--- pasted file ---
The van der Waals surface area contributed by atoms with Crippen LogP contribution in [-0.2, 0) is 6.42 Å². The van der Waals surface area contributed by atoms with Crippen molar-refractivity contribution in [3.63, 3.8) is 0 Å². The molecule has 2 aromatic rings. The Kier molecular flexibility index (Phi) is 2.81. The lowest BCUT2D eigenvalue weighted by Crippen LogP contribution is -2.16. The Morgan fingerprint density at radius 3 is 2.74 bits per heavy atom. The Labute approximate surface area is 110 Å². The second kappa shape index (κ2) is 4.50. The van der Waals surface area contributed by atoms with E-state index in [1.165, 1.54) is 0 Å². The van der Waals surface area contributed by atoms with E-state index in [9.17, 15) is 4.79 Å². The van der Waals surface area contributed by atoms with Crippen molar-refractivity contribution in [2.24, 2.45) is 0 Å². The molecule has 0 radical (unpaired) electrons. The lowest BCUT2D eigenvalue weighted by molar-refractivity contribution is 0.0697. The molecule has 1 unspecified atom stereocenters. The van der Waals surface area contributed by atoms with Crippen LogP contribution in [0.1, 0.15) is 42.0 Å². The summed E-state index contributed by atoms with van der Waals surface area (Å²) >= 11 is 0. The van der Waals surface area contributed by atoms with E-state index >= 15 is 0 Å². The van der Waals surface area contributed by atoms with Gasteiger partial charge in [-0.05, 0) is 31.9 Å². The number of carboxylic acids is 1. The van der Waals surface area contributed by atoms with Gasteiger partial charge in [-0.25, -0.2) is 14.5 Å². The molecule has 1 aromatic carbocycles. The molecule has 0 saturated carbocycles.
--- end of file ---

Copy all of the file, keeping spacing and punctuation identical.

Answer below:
The van der Waals surface area contributed by atoms with Crippen LogP contribution in [-0.2, 0) is 6.42 Å². The van der Waals surface area contributed by atoms with Crippen molar-refractivity contribution in [3.63, 3.8) is 0 Å². The molecule has 2 aromatic rings. The Kier molecular flexibility index (Phi) is 2.81. The lowest BCUT2D eigenvalue weighted by Crippen LogP contribution is -2.16. The Morgan fingerprint density at radius 3 is 2.74 bits per heavy atom. The Labute approximate surface area is 110 Å². The second kappa shape index (κ2) is 4.50. The van der Waals surface area contributed by atoms with E-state index in [1.165, 1.54) is 0 Å². The van der Waals surface area contributed by atoms with E-state index in [9.17, 15) is 4.79 Å². The van der Waals surface area contributed by atoms with Crippen molar-refractivity contribution in [2.24, 2.45) is 0 Å². The molecule has 0 radical (unpaired) electrons. The lowest BCUT2D eigenvalue weighted by molar-refractivity contribution is 0.0697. The molecule has 1 unspecified atom stereocenters. The van der Waals surface area contributed by atoms with Crippen LogP contribution in [0.1, 0.15) is 42.0 Å². The summed E-state index contributed by atoms with van der Waals surface area (Å²) >= 11 is 0. The van der Waals surface area contributed by atoms with E-state index >= 15 is 0 Å². The van der Waals surface area contributed by atoms with Gasteiger partial charge in [-0.05, 0) is 31.9 Å². The number of carboxylic acids is 1. The van der Waals surface area contributed by atoms with Gasteiger partial charge in [-0.25, -0.2) is 14.5 Å². The molecule has 1 aromatic carbocycles. The molecule has 0 saturated carbocycles.